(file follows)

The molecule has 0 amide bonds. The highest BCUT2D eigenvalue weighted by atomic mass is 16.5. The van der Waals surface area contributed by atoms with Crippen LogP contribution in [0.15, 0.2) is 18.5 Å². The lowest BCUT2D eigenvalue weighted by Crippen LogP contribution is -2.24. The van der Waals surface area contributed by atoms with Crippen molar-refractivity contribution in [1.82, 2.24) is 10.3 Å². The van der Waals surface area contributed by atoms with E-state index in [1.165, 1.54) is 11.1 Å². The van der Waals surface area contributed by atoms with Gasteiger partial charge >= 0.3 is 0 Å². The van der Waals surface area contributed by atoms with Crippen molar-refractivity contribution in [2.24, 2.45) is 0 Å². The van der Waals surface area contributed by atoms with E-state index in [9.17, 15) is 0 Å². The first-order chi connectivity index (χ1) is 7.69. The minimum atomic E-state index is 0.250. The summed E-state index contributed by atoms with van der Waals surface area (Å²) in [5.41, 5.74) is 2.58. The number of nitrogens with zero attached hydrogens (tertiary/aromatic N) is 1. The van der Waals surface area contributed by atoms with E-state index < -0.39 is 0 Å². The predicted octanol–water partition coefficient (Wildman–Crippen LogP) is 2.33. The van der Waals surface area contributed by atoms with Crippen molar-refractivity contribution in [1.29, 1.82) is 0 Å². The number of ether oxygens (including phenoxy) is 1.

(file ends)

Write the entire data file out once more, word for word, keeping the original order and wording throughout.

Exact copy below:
The molecule has 0 amide bonds. The highest BCUT2D eigenvalue weighted by atomic mass is 16.5. The van der Waals surface area contributed by atoms with Crippen LogP contribution in [0.15, 0.2) is 18.5 Å². The lowest BCUT2D eigenvalue weighted by Crippen LogP contribution is -2.24. The van der Waals surface area contributed by atoms with Crippen molar-refractivity contribution in [1.82, 2.24) is 10.3 Å². The van der Waals surface area contributed by atoms with E-state index in [1.165, 1.54) is 11.1 Å². The van der Waals surface area contributed by atoms with Gasteiger partial charge >= 0.3 is 0 Å². The van der Waals surface area contributed by atoms with Crippen molar-refractivity contribution in [2.24, 2.45) is 0 Å². The van der Waals surface area contributed by atoms with E-state index in [9.17, 15) is 0 Å². The first-order chi connectivity index (χ1) is 7.69. The minimum atomic E-state index is 0.250. The summed E-state index contributed by atoms with van der Waals surface area (Å²) in [5.41, 5.74) is 2.58. The number of nitrogens with zero attached hydrogens (tertiary/aromatic N) is 1. The van der Waals surface area contributed by atoms with E-state index < -0.39 is 0 Å². The predicted octanol–water partition coefficient (Wildman–Crippen LogP) is 2.33. The van der Waals surface area contributed by atoms with Crippen molar-refractivity contribution in [1.29, 1.82) is 0 Å². The number of ether oxygens (including phenoxy) is 1.